The U.S. Court of Appeals for the Eighth Circuit has reversed class certification in a case involving claims of alleged environmental contamination. In Ebert v. General Mills, Inc., 823 F.3d 472 (8th Cir. 2016), residential property owners in a Minneapolis neighborhood sued General Mills, alleging that the company had caused trichloroethylene (TCE) to be released from its former industrial facility and that TCE vapors had migrated into the surrounding area, threatening the value of neighboring properties. The Eighth Circuit held that the district court had abused its discretion in certifying a class, because resolving General Mills’ liability would require a “highly individualized,” case-by-case determination as to whether there was actual or threatened TCE contamination on any particular property, and if so, whether that contamination was caused by General Mills.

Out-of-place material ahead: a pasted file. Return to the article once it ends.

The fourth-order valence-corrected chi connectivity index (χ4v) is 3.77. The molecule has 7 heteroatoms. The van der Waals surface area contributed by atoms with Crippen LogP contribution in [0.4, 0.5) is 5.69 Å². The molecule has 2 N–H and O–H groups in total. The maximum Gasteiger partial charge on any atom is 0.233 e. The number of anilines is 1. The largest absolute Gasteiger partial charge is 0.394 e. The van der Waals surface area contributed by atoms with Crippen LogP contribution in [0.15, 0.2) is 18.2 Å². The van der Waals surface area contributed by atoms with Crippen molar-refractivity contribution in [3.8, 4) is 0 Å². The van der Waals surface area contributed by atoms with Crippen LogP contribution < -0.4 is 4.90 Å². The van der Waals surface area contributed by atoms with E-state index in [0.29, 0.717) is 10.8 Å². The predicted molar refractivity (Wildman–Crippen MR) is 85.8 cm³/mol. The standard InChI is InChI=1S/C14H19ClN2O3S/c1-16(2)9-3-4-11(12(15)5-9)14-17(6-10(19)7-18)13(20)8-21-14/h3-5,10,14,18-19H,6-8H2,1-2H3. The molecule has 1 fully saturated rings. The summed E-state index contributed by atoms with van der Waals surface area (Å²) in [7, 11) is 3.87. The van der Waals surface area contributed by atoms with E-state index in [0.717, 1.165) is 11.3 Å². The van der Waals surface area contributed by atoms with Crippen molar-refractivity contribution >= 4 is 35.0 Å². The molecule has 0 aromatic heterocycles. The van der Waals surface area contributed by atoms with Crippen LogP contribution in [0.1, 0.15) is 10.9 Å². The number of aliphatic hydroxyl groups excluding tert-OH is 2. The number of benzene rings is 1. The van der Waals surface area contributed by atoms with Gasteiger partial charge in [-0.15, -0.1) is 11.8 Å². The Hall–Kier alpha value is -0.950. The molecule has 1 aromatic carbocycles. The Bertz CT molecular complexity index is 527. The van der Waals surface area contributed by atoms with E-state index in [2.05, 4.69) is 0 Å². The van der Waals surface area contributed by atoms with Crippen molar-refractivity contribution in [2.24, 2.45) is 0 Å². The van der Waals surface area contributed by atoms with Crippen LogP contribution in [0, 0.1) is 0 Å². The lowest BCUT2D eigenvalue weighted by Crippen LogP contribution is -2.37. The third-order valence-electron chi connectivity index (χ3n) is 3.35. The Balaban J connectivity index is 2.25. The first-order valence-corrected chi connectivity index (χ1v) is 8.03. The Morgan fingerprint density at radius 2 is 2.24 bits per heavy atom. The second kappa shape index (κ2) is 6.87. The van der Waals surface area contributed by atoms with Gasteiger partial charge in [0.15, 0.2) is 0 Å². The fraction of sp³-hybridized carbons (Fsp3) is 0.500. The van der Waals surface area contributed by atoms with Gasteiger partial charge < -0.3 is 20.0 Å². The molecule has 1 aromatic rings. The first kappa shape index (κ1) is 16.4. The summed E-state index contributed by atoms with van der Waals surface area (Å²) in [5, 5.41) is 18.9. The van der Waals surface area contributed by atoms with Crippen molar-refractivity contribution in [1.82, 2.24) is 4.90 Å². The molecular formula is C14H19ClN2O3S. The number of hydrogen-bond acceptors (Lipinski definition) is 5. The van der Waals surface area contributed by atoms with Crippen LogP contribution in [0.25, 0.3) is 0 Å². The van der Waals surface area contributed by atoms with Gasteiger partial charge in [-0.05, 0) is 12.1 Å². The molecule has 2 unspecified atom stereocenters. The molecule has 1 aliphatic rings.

The Ebert decision is significant not only because a federal appellate court has reversed class certification in a property damage environmental contamination case, but also because it rejected a technique that plaintiffs’ class action lawyers have increasingly employed in an attempt to limit the individualized issues inherent in these types of cases: “hybrid” class certification and “bifurcation” of issues. The district court certified a hybrid class in which General Mills’ “liability” would first be determined for purposes of injunctive relief, and then, if General Mills were found liable, “damages” would be determined. The Eighth Circuit held that this “deliberate limiting of issues” was problematic here because it “essentially manufactured a case” to satisfy federal class action requirements. Ebert should pose a significant obstacle for class certification in future environmental contamination cases.